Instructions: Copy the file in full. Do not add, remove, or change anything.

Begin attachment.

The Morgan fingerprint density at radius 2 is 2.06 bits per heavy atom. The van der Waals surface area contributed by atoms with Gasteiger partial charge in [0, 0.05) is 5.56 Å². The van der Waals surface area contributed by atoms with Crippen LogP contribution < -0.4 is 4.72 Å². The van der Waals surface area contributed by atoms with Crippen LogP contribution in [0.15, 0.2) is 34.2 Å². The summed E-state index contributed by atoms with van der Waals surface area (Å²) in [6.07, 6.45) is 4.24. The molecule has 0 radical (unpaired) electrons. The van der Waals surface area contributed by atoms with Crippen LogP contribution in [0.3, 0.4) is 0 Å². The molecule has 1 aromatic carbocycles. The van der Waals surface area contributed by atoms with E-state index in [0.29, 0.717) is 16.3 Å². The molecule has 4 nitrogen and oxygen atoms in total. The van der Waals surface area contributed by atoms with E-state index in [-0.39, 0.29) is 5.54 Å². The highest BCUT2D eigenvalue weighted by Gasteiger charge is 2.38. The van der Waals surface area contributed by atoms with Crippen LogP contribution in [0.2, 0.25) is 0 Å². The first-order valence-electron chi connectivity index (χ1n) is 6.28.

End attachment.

The Morgan fingerprint density at radius 2 is 2.06 bits per heavy atom. The van der Waals surface area contributed by atoms with Gasteiger partial charge in [0, 0.05) is 5.56 Å². The van der Waals surface area contributed by atoms with Crippen LogP contribution < -0.4 is 4.72 Å². The van der Waals surface area contributed by atoms with Crippen LogP contribution in [0.15, 0.2) is 34.2 Å². The summed E-state index contributed by atoms with van der Waals surface area (Å²) in [6.07, 6.45) is 4.24. The molecule has 0 radical (unpaired) electrons. The van der Waals surface area contributed by atoms with Crippen LogP contribution in [0.3, 0.4) is 0 Å². The molecule has 1 aromatic carbocycles. The van der Waals surface area contributed by atoms with E-state index in [0.29, 0.717) is 16.3 Å². The molecule has 4 nitrogen and oxygen atoms in total. The van der Waals surface area contributed by atoms with E-state index in [-0.39, 0.29) is 5.54 Å². The highest BCUT2D eigenvalue weighted by Gasteiger charge is 2.38. The van der Waals surface area contributed by atoms with Crippen LogP contribution in [0.2, 0.25) is 0 Å². The first-order valence-electron chi connectivity index (χ1n) is 6.28.